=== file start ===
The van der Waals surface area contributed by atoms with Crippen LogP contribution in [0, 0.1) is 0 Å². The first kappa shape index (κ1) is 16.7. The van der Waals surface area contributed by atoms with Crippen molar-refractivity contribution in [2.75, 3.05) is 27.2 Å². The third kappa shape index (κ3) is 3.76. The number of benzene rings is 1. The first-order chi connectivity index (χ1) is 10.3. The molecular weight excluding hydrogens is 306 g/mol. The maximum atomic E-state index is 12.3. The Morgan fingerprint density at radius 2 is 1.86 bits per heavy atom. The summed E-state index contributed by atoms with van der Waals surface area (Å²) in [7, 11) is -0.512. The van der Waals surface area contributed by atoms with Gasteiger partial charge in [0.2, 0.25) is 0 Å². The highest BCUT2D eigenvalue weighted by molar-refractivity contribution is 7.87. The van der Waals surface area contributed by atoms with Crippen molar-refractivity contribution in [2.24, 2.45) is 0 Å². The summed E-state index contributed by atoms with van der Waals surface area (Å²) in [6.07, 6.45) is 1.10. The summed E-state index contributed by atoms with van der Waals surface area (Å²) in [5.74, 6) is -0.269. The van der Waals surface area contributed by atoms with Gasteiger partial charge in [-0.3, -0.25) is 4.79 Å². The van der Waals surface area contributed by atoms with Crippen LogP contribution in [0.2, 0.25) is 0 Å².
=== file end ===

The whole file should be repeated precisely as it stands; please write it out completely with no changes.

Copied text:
The van der Waals surface area contributed by atoms with Crippen LogP contribution in [0, 0.1) is 0 Å². The first kappa shape index (κ1) is 16.7. The van der Waals surface area contributed by atoms with Crippen molar-refractivity contribution in [2.75, 3.05) is 27.2 Å². The third kappa shape index (κ3) is 3.76. The number of benzene rings is 1. The first-order chi connectivity index (χ1) is 10.3. The molecular weight excluding hydrogens is 306 g/mol. The maximum atomic E-state index is 12.3. The Morgan fingerprint density at radius 2 is 1.86 bits per heavy atom. The summed E-state index contributed by atoms with van der Waals surface area (Å²) in [7, 11) is -0.512. The van der Waals surface area contributed by atoms with Gasteiger partial charge in [0.2, 0.25) is 0 Å². The highest BCUT2D eigenvalue weighted by molar-refractivity contribution is 7.87. The van der Waals surface area contributed by atoms with Crippen molar-refractivity contribution in [2.24, 2.45) is 0 Å². The summed E-state index contributed by atoms with van der Waals surface area (Å²) in [6.07, 6.45) is 1.10. The summed E-state index contributed by atoms with van der Waals surface area (Å²) in [5.74, 6) is -0.269. The van der Waals surface area contributed by atoms with Gasteiger partial charge in [-0.3, -0.25) is 4.79 Å². The van der Waals surface area contributed by atoms with Crippen LogP contribution in [0.2, 0.25) is 0 Å².